About Jesus    Steve Sweetman

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Chapter 12

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Miriam And Aaron Oppose Moses (ch. 12:1 - 16)


We see Miriam mentioned here in verse 1.  She is Moses' and Aaron's sister.  


The Cushite wife that is mentioned in verse 1 is Zipporah.  She was Moses' first wife.  He met her when he escaped Egypt after killing an Egyptian man.  Her and Moses disputed over circumcising their son and the dispute was so bad that Moses sent her back to her father.  They were subsequently reunited, but for how long we do not know.


We don't know what problem Miriam and Aaron would have had over Zipporah other than she wasn't a Jew.  Somehow this was a springboard to get to the thing they really wanted to complain about and that was Moses' leadership.


Verse 2 tells us that the Lord heard Miriam and Aaron complaining about Moses.  What we often forget is that the Lord hears and sees all things that we do, say, and even think.  We can't hide anything from Him.  We don't really understand this, because if we did, our lives would be altogether different than what they are.  On the other hand, humanity doesn't really have the capability to change.


Notice that verse 3 in the NIV is in brackets.  This is for a couple of reasons.  First of all, most all Evangelical scholars believe that Moses wrote the first five books of the Old Testament, known as the Torah.  Also, scholars point out the nature of the book of numbers.  It is not in any real chronological order.  It is simply a number of different events and laws that appear to have been written, maybe at a later period, or written at more than one time period, and, probably edited by someone else.  This verse could have been easily inserted in an edited copy because of its nature and that it is written in the third person, that is to say, someone wrote these words about Moses.   He did not write them about himself or else he would have worded it differently, or else not have even mentioned it.


Nevertheless, the text states that Moses is a humble man.  I believe this humility is due directly because of the access he had with Yahweh.  He was in the presence of God so often, he could be nothing more than  humble.  Being in God's presence shows the sinfulness of man.  No one can stand in his presence without being humbled.  I would say that the more a person demonstrates a tendency towards pride or arrogance would mean that He has not been touched by the presence of God.  When we are touched by God's presence, it knocks the pride out of our system.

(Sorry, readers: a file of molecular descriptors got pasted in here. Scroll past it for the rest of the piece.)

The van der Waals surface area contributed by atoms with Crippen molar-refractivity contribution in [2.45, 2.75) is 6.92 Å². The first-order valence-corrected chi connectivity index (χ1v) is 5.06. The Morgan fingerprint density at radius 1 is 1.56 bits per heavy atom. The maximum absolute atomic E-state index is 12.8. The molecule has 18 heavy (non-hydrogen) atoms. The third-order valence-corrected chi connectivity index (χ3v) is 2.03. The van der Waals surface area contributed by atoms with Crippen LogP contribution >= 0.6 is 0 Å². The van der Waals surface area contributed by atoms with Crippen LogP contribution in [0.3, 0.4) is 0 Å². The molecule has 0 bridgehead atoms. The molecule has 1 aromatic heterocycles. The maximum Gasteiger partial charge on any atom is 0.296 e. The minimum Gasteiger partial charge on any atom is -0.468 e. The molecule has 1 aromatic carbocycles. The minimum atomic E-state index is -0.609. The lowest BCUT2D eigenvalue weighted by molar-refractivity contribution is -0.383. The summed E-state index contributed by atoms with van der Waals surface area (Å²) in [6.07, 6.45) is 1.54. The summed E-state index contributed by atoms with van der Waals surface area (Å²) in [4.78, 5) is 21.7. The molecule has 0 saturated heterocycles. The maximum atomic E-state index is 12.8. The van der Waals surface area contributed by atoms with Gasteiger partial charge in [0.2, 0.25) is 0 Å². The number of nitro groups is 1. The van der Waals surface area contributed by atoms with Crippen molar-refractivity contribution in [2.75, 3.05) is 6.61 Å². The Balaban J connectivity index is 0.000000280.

In verses 4 and 5 God summoned Moses, Aaron, and Miriam, to the tent of the Meeting to talk with them.  What He says is seen in verses 6 through 8.  In short, God says that concerning prophets, He speaks to them in visions and dreams, but not so with Moses.  Moses was a prophet, but he was more than a prophet.  God says that He speaks to Moses "face to face" and not in riddles.  Moses has a very special relationship with God that few have had throughout history.  Moses is more than an ordinary prophet.  He has a special ministry.  This is another reason why Bible teachers feel that Moses is a type of Jesus.  He spoke face to face with God as Jesus did.  Many times God spoke to and through prophets in obscure ways that even the prophets most likely didn't understand.  This wasn't so with Moses. 


Note the text states that Moses saw the form of God.  I believe the form of God was the cloud that God appeared in.  I don't believe that Moses saw the face of God, even though they spoke "face to face".  The words "face to face" is an idiom to state the fact that God spoke directly to Moses in easy to understand words.